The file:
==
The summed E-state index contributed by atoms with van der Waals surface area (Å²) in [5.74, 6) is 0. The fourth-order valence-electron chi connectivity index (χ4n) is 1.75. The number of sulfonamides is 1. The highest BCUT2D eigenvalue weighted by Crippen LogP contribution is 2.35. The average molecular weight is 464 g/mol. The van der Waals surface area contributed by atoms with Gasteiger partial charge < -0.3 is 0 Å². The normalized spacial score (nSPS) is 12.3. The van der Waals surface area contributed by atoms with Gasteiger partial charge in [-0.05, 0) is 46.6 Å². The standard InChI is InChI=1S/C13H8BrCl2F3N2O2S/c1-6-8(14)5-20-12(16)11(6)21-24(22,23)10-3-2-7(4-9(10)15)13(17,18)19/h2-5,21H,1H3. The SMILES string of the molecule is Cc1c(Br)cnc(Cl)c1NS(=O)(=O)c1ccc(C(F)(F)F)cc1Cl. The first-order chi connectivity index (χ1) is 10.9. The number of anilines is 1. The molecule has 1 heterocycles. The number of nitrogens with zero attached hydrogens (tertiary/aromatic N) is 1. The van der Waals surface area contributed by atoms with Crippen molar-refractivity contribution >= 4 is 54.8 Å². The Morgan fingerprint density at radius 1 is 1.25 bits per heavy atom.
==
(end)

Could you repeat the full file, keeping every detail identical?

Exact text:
The summed E-state index contributed by atoms with van der Waals surface area (Å²) in [5.74, 6) is 0. The fourth-order valence-electron chi connectivity index (χ4n) is 1.75. The number of sulfonamides is 1. The highest BCUT2D eigenvalue weighted by Crippen LogP contribution is 2.35. The average molecular weight is 464 g/mol. The van der Waals surface area contributed by atoms with Gasteiger partial charge < -0.3 is 0 Å². The normalized spacial score (nSPS) is 12.3. The van der Waals surface area contributed by atoms with Gasteiger partial charge in [-0.05, 0) is 46.6 Å². The standard InChI is InChI=1S/C13H8BrCl2F3N2O2S/c1-6-8(14)5-20-12(16)11(6)21-24(22,23)10-3-2-7(4-9(10)15)13(17,18)19/h2-5,21H,1H3. The SMILES string of the molecule is Cc1c(Br)cnc(Cl)c1NS(=O)(=O)c1ccc(C(F)(F)F)cc1Cl. The first-order chi connectivity index (χ1) is 10.9. The number of anilines is 1. The molecule has 1 heterocycles. The number of nitrogens with zero attached hydrogens (tertiary/aromatic N) is 1. The van der Waals surface area contributed by atoms with Crippen molar-refractivity contribution >= 4 is 54.8 Å². The Morgan fingerprint density at radius 1 is 1.25 bits per heavy atom.